ALBIA, IA – Focus on Rural America is a newly formed nonprofit organization aimed at boosting progressive causes and organizations by developing and promoting economic messages that resonate in rural America. In their initial research, released publicly today, the organization conducted focus groups with rural Iowans who voted for President Trump in 2016 after supporting President Obama’s reelection in 2012.

“In recent years there has been a massive shift in how rural Americans participate in the electoral process,” said Focus on Rural America advisor Sam Roecker. “The goal of Focus on Rural America is to investigate this shift, engage rural communities in a discussion about the issues that motivate them, and develop a positive progressive message that will resonate in rural America.”

“As a lifelong Iowan and someone who has spent decades traveling to every corner of the state, I’ve witnessed firsthand that the progressive messages that we’re using today aren’t resonating,” said Focus on Rural America Chair Patty Judge. “It’s time to take a serious look at this issue and develop economic messages and policies that will have a real impact in rural parts of our state.”

The shifting civic attitudes of Iowans is evident through a comparison of 2008, 2012, and 2016 election results. While presidential election outcomes were largely consistent through these years in communities like Ankeny, Marion, and Bettendorf, there was a steep drop in support for progressive candidates in rural communities like Burlington and Knoxville.

To begin investigating this shift, Focus on Rural America recently sponsored a number of focus groups with rural Iowans who voted for both President Obama in 2012 and President Trump in 2016. This initial round of research revealed the following key findings:

These voters reconciled supporting Obama in 2012 and Trump in 2016 because they viewed both as a break from the status quo. Some even drew favorable comparisons between Obama and Trump, including that both were not career politicians and both appeared to prioritize the best interests of the people.

Obama/Trump voters had a much harder time explaining Clinton’s 2016 campaign message than they did for Trump’s. While they generally felt that Clinton would fight to maintain Obama’s policies and would focus on women and families. With Trump, voters were able to clearly list Trump’s goals, including shaking up the status quo in Washington.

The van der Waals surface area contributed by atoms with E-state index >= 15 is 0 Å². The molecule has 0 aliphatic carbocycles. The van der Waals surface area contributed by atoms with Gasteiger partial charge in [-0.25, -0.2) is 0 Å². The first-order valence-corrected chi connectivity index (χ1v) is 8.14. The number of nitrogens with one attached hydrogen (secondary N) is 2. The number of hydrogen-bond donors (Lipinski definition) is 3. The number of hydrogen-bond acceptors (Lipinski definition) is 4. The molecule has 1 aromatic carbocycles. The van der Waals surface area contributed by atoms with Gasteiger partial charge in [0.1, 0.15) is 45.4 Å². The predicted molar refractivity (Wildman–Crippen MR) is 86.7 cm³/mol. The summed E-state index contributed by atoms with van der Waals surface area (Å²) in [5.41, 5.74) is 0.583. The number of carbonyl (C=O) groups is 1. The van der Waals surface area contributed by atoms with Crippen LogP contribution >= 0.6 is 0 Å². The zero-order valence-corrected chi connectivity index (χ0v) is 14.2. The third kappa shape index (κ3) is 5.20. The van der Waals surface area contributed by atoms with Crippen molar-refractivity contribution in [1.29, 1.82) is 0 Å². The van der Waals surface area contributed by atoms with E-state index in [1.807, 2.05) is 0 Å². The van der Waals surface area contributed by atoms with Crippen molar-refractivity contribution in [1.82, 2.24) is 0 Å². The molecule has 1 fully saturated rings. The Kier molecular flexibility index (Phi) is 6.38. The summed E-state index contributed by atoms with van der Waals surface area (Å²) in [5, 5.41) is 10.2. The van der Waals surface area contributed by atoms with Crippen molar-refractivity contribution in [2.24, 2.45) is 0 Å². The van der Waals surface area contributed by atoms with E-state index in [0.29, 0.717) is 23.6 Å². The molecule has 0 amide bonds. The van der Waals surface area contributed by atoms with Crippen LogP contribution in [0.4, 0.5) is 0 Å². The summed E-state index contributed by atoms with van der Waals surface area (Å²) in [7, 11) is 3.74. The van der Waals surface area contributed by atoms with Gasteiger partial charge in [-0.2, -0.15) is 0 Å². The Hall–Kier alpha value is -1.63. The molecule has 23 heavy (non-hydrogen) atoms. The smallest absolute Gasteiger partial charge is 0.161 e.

Obama/Trump voters raised concerns with Democrats’ stance on social policies and focus on entitlements and social programs. They identified what they perceived as liberal social policies that in their opinions went “too far.”  Additionally, even though these voters want to help those in need and provide those who have lost jobs with a means of getting back on their feet, there is also a belief that Democrats in general may have begun to focus too much on entitlements and social programs. There is also some sentiment that Democrats are only focused on minorities and interest groups and not focused on “everyday Joes.”

Obama/Trump voters do not feel that either major political party is really fighting for them or putting their interests first. For the most part, voters say that neither party is directly addressing their lifestyle. Both parties are more concerned with fighting each other and not with the interest of Iowans.

Obama/Trump voters know relatively little about Lt. Governor Kim Reynolds. They say their support in the 2018 Governor’s race depends who the Democratic opponent is and how Reynolds does from the time she takes office until the election in 2018.

Obama/Trump voters show concern over key legislation from the 2017 session.

  • Focus group participants expressed concern over changes to collective bargaining rights and feel that unions are a mostly positive force for working families in Iowa.
  • Most also expressed concern about changes to workers’ compensation laws. While they have some concerns about fraud, most believe that injured workers should have protections.
  • While more voters disagree with repealing local minimum wage requirements, some share concerns about the ability of small business to afford the increase.
  • While some approve of the Stand Your Ground provision, most are opposed to removing the renewal requirement for permits and many are opposed to allowing minors to carry guns.
  • There is widespread agreement that all Iowans should have access to clean drinking water.

To build on the initial findings, Focus on Rural America will continue to conduct quantitative and qualitative research across Iowa and begin traveling the state to engage community leaders.